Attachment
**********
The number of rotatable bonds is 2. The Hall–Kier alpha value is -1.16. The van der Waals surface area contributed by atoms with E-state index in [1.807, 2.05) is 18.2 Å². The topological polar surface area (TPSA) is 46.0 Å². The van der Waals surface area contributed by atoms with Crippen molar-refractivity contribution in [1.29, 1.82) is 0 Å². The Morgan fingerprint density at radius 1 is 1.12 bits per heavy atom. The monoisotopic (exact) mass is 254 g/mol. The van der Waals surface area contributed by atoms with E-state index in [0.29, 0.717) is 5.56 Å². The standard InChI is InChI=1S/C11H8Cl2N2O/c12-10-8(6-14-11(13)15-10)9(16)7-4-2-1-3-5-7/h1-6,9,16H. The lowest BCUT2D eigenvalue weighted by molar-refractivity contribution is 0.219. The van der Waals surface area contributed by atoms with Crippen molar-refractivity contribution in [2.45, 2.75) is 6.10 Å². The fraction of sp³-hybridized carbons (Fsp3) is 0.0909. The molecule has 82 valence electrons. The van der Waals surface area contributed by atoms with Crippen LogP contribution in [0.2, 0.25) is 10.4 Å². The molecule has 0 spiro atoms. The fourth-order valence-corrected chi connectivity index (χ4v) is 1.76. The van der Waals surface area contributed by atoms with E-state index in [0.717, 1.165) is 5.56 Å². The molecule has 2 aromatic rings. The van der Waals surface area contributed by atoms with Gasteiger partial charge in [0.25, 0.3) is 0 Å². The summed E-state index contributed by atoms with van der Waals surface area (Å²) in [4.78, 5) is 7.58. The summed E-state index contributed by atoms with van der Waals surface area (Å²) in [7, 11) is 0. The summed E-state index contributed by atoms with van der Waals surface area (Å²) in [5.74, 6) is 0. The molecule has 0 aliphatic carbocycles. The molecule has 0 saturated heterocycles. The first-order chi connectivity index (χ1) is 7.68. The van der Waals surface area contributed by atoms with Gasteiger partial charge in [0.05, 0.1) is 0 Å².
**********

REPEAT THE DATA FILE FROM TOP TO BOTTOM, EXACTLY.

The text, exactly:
The number of rotatable bonds is 2. The Hall–Kier alpha value is -1.16. The van der Waals surface area contributed by atoms with E-state index in [1.807, 2.05) is 18.2 Å². The topological polar surface area (TPSA) is 46.0 Å². The van der Waals surface area contributed by atoms with Crippen molar-refractivity contribution in [1.29, 1.82) is 0 Å². The Morgan fingerprint density at radius 1 is 1.12 bits per heavy atom. The monoisotopic (exact) mass is 254 g/mol. The van der Waals surface area contributed by atoms with E-state index in [0.29, 0.717) is 5.56 Å². The standard InChI is InChI=1S/C11H8Cl2N2O/c12-10-8(6-14-11(13)15-10)9(16)7-4-2-1-3-5-7/h1-6,9,16H. The lowest BCUT2D eigenvalue weighted by molar-refractivity contribution is 0.219. The van der Waals surface area contributed by atoms with Crippen molar-refractivity contribution in [2.45, 2.75) is 6.10 Å². The fraction of sp³-hybridized carbons (Fsp3) is 0.0909. The molecule has 82 valence electrons. The van der Waals surface area contributed by atoms with Crippen LogP contribution in [0.2, 0.25) is 10.4 Å². The molecule has 0 spiro atoms. The fourth-order valence-corrected chi connectivity index (χ4v) is 1.76. The van der Waals surface area contributed by atoms with E-state index in [0.717, 1.165) is 5.56 Å². The molecule has 2 aromatic rings. The van der Waals surface area contributed by atoms with Gasteiger partial charge in [0.25, 0.3) is 0 Å². The summed E-state index contributed by atoms with van der Waals surface area (Å²) in [4.78, 5) is 7.58. The summed E-state index contributed by atoms with van der Waals surface area (Å²) in [7, 11) is 0. The summed E-state index contributed by atoms with van der Waals surface area (Å²) in [5.74, 6) is 0. The molecule has 0 aliphatic carbocycles. The molecule has 0 saturated heterocycles. The first-order chi connectivity index (χ1) is 7.68. The van der Waals surface area contributed by atoms with Gasteiger partial charge in [0.05, 0.1) is 0 Å².